The 3D and VR Design Gap with Taylor Freeman of Upload IO

November 16, 2017

I’ve got introduced to someone that as I was starting to talk with him I thought, “I'm not just going to write an Inc. article about this. I'm going to air the audio for you.” I think it has such great relevance in some of the many things we've talked about filling the design gap. In this case, I’m talking with Taylor Freeman of Upload.io. They are a company that are in San Francisco and Marina del Rey that has these amazing classes that are teaching virtual reality, augmented reality, mixed reality, X reality. It’s just an amazing company that is building the University of the Future. They have the coolest space. I’ve got a little sneak preview from Taylor. I am now going to take Tom and we're going to go up there in the next months because it is just such a cool space to look at but such cool tools to play with. I just really thought that you would find this really interesting and really start talking about how the skills that you might be building over in 3D design really translate themselves into becoming virtual reality designers, augmented reality designers, really build this future of this idea of marketing all the way through to product, through 3D printed on-demand end results. I love that idea. I really thought you should hear this. Let's go to my interview with Taylor Freeman.

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3D Printing Glass with Eran Gal-or of Micron3DP

November 9, 2017

We’re going to take a real journey down a very old and really ancient material that has been used on this earth, manipulated by men for thousands of years and learn how one company is actually harnessing it and has now been able to control it through 3D printing. It’s actually very exciting. The company is MICRON3DP and they’re a company out of Israel. I’m going to have an interview with Eran Gal-or who is one of two partners in this company. Technically, he’s an industrial designer but he’s the CTO. They came up with the seed of this idea many years ago. The company is now been in existence for two years. It’s impressive what they have done.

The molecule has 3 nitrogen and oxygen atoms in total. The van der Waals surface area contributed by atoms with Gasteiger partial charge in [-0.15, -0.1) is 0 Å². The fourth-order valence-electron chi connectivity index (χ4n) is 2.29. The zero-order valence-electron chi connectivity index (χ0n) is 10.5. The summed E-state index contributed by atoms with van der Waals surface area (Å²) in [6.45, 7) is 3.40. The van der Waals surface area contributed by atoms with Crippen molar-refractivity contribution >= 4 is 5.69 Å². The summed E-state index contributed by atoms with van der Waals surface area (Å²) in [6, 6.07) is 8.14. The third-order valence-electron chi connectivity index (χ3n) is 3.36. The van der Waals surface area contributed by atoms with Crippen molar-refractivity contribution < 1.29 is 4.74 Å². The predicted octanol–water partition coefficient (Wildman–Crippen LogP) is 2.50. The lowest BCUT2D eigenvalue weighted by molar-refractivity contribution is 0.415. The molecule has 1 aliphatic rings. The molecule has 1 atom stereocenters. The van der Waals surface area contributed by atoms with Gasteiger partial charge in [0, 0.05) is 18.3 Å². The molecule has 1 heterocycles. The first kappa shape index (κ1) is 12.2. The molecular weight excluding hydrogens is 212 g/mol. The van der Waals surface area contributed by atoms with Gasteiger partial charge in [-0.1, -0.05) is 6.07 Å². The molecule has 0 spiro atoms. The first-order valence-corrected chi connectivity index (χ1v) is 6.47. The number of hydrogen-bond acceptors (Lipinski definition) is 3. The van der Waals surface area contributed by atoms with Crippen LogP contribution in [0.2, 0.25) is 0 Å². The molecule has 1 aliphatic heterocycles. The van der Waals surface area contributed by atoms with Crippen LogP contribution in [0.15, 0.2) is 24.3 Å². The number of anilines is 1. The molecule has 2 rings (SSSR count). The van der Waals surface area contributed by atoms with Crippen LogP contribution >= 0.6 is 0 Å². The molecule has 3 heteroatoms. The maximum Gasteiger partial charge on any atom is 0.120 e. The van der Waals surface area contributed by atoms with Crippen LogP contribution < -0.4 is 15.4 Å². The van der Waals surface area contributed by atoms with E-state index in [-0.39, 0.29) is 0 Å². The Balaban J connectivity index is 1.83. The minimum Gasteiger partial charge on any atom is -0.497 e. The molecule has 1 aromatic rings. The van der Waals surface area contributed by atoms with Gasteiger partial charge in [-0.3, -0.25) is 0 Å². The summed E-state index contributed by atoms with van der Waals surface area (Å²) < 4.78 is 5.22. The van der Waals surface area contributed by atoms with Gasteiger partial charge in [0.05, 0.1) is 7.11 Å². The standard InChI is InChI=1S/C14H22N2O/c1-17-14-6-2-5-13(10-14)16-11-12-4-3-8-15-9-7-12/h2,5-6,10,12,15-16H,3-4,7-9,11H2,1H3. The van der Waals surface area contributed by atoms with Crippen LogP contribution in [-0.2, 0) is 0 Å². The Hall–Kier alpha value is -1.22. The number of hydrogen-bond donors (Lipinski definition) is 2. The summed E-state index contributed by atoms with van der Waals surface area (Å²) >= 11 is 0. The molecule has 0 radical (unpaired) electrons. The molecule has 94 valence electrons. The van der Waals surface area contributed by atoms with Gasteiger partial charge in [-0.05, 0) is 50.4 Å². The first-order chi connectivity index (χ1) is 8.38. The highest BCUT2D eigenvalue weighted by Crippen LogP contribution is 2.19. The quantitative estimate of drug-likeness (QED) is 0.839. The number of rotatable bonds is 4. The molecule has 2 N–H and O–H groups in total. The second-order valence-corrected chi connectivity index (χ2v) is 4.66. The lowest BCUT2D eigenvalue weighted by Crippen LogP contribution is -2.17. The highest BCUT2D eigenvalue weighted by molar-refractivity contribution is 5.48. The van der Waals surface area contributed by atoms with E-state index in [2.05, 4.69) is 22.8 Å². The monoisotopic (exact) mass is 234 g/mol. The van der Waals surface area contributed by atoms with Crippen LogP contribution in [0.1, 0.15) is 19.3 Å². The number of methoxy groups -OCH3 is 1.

I actually have some experience with glass as a material as a design student and then even after design school, going and taking a class or two at certain places in Corning, New York and others around glassblowing. It really is an ancient craft. If you’ve never had the chance to go to Corning, New York and take a tour of some of the museums there and the factories going on and demonstrations they have, I highly recommend it. It’s quite something to learn about certainly how glass has been manipulated and manufactured over time here in the United States. Glass has been around for thousands of years and has been manipulated for ages. It’s one of the primary materials probably along with clay and wood that some of the materials that had been manipulated by men from the earliest of times. Now, MICRON3DP is doing it in a 3D printer. They have invented this way to manipulate it. MIT had also experimented with it and was developing it but MICRON3DP has taken it a lot farther.

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3D Print Meetups with Chris Kaminsky of MI3D

November 2, 2017